The Financial Times reported in November that BlackRock, the world’s largest asset manager, has shelved the launch of a significant China bond exchange-traded fund “amid growing tensions between Washington and Beijing and a reversal in the gap between Chinese and US yields”.
... the local governments can hardly save themselves.
Multiple economic storms
Some academics assessed that China is currently facing multiple economic storms. The situation is worsening and there is no effective solution in sight amid the business closures and corporate layoffs, massive unemployment, decreased consumption, declining foreign trade and shrinking surplus, plunging stock markets, financial disorder, fiscal deficits and severe local government debt, the exodus of foreign enterprises and capital, and the depreciation of the RMB. The Chinese economic decline is bound to continue.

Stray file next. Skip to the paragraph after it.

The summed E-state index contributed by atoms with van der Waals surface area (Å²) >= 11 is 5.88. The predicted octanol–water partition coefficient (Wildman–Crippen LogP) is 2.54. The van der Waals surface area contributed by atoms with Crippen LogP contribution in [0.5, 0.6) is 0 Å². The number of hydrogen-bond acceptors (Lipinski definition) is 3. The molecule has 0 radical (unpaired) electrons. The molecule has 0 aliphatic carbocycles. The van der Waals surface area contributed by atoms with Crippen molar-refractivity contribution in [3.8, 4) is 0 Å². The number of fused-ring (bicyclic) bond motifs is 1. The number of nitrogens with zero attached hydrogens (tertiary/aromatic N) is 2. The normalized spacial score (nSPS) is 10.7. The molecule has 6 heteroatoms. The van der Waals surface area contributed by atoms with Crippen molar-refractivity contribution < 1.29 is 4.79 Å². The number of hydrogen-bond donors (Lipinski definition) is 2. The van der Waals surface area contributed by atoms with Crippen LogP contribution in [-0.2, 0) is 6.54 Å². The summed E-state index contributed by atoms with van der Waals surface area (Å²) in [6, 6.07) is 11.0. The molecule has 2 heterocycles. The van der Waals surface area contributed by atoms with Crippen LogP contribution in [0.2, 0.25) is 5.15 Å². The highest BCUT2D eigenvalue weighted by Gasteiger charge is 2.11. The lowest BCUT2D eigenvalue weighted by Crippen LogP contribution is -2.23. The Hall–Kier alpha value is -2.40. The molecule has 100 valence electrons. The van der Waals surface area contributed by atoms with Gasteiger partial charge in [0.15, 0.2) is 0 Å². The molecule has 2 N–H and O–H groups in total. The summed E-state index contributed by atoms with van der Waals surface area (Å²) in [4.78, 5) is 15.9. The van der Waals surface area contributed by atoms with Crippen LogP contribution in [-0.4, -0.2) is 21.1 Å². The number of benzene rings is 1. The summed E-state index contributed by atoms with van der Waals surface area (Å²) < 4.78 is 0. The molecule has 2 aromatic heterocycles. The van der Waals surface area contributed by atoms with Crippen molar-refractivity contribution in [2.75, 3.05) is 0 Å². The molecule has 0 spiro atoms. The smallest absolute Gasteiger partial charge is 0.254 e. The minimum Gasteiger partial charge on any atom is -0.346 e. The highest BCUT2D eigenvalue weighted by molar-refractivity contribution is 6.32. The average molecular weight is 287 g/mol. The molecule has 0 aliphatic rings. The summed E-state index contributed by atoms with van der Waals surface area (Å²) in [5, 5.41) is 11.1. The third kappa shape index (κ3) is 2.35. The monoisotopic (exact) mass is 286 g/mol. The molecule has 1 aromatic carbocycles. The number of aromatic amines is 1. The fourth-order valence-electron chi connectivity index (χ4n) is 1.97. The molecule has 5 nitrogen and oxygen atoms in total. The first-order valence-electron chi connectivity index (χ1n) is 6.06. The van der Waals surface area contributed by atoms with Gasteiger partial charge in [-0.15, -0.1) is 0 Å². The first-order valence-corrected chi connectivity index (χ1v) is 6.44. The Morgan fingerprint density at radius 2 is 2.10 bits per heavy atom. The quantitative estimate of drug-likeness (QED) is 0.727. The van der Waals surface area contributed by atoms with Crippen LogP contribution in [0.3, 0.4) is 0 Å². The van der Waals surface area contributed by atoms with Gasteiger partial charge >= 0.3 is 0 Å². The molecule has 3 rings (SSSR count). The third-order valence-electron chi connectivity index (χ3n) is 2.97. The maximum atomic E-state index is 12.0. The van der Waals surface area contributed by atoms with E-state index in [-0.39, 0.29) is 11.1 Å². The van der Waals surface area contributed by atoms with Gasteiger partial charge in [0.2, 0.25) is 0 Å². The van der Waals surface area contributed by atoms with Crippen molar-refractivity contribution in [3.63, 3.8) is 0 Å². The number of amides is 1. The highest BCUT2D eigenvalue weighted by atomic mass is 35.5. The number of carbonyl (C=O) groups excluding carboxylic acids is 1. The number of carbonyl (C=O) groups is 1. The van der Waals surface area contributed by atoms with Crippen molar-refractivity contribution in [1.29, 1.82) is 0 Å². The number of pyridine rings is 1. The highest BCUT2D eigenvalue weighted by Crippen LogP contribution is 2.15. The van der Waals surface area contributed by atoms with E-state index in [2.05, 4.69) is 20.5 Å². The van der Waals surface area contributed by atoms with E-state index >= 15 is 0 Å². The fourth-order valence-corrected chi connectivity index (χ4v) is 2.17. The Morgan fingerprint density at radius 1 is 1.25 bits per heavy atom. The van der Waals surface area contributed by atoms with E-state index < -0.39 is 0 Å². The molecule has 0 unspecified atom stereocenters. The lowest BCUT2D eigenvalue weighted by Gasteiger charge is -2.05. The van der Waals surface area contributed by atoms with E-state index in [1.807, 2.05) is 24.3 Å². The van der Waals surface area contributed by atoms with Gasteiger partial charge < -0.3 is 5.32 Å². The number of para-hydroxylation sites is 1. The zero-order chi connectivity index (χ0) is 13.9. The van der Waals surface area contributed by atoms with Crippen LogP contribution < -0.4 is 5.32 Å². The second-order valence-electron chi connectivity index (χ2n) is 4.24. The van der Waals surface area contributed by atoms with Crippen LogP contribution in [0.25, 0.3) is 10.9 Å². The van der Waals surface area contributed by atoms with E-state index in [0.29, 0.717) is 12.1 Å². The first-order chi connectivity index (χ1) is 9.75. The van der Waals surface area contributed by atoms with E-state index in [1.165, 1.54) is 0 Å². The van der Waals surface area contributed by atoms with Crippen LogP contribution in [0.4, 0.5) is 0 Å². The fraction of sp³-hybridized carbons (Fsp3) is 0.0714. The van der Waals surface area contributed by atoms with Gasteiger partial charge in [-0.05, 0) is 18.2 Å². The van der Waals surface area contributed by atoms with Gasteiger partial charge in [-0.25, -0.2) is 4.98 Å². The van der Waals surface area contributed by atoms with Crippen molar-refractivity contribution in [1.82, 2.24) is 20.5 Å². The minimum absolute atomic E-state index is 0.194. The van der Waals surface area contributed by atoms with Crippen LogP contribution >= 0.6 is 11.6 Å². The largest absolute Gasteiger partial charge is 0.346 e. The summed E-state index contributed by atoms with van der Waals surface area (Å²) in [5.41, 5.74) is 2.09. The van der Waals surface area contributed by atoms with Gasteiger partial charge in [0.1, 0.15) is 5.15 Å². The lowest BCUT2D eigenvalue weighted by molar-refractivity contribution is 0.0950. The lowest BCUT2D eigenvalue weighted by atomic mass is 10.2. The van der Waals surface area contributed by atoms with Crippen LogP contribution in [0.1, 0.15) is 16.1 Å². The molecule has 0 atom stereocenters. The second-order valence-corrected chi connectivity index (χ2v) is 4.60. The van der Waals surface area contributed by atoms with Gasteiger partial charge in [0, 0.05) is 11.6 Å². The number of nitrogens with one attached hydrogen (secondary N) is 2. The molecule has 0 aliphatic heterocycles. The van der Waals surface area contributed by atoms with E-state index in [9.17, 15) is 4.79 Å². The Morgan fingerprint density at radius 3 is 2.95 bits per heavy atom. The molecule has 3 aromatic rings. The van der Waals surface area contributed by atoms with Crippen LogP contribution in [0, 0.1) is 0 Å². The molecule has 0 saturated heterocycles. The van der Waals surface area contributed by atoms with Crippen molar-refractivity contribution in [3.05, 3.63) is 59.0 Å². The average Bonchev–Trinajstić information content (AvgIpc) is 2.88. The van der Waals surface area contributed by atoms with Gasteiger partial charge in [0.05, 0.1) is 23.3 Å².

The previous practice of relying on state infrastructure investment to boost domestic demand is no longer effective, as local government coffers have been threatened by plunging land sales and soaring Covid-related expenditures — the local governments can hardly save themselves.
Statistics from the Chinese finance ministry show that in the first half of the year, China’s 31 provinces, municipalities and autonomous regions were all running fiscal deficits, with Shanghai’s fiscal deficit running as high as 1.8 billion RMB (US$251 million). How will the government find more cash to save the economy?